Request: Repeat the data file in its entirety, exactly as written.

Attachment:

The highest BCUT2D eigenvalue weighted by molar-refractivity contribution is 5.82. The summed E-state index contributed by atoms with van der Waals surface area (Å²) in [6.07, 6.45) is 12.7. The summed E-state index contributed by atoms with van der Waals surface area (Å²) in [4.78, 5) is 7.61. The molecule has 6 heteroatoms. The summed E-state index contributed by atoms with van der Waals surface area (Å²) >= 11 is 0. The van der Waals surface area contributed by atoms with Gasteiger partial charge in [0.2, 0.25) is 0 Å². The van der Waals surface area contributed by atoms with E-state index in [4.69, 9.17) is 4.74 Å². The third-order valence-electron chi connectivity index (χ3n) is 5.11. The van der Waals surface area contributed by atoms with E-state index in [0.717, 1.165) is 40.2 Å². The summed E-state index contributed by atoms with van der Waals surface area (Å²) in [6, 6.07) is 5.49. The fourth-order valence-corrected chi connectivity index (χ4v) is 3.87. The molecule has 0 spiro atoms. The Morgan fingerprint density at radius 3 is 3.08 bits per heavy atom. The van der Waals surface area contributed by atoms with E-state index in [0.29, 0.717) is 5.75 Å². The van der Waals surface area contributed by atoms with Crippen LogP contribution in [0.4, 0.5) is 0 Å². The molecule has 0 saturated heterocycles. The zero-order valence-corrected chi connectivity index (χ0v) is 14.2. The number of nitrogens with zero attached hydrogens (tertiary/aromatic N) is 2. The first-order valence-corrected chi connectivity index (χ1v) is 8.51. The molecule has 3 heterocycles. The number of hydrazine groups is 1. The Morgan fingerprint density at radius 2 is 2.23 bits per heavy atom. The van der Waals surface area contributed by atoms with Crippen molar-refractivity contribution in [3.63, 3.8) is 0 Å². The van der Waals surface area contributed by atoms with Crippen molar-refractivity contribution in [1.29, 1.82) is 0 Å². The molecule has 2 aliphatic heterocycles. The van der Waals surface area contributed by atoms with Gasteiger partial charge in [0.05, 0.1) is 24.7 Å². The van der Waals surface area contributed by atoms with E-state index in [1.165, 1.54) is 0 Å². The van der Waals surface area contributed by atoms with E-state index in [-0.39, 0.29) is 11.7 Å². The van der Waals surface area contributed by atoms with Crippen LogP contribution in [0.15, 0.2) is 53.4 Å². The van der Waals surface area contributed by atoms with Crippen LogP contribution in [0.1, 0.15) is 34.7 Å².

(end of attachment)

The highest BCUT2D eigenvalue weighted by molar-refractivity contribution is 5.82. The summed E-state index contributed by atoms with van der Waals surface area (Å²) in [6.07, 6.45) is 12.7. The summed E-state index contributed by atoms with van der Waals surface area (Å²) in [4.78, 5) is 7.61. The molecule has 6 heteroatoms. The summed E-state index contributed by atoms with van der Waals surface area (Å²) >= 11 is 0. The van der Waals surface area contributed by atoms with Gasteiger partial charge in [0.2, 0.25) is 0 Å². The van der Waals surface area contributed by atoms with E-state index in [4.69, 9.17) is 4.74 Å². The third-order valence-electron chi connectivity index (χ3n) is 5.11. The van der Waals surface area contributed by atoms with E-state index in [0.717, 1.165) is 40.2 Å². The summed E-state index contributed by atoms with van der Waals surface area (Å²) in [6, 6.07) is 5.49. The fourth-order valence-corrected chi connectivity index (χ4v) is 3.87. The molecule has 0 spiro atoms. The Morgan fingerprint density at radius 3 is 3.08 bits per heavy atom. The van der Waals surface area contributed by atoms with E-state index in [0.29, 0.717) is 5.75 Å². The van der Waals surface area contributed by atoms with Crippen LogP contribution in [0.4, 0.5) is 0 Å². The molecule has 0 saturated heterocycles. The zero-order valence-corrected chi connectivity index (χ0v) is 14.2. The number of nitrogens with zero attached hydrogens (tertiary/aromatic N) is 2. The first-order valence-corrected chi connectivity index (χ1v) is 8.51. The molecule has 3 heterocycles. The number of hydrazine groups is 1. The Morgan fingerprint density at radius 2 is 2.23 bits per heavy atom. The van der Waals surface area contributed by atoms with Crippen molar-refractivity contribution in [3.63, 3.8) is 0 Å². The van der Waals surface area contributed by atoms with Crippen molar-refractivity contribution in [1.29, 1.82) is 0 Å². The molecule has 2 aliphatic heterocycles. The van der Waals surface area contributed by atoms with Gasteiger partial charge in [0.05, 0.1) is 24.7 Å². The van der Waals surface area contributed by atoms with E-state index in [1.165, 1.54) is 0 Å². The van der Waals surface area contributed by atoms with E-state index in [-0.39, 0.29) is 11.7 Å². The van der Waals surface area contributed by atoms with Crippen LogP contribution in [0.15, 0.2) is 53.4 Å². The van der Waals surface area contributed by atoms with Crippen LogP contribution in [0.1, 0.15) is 34.7 Å².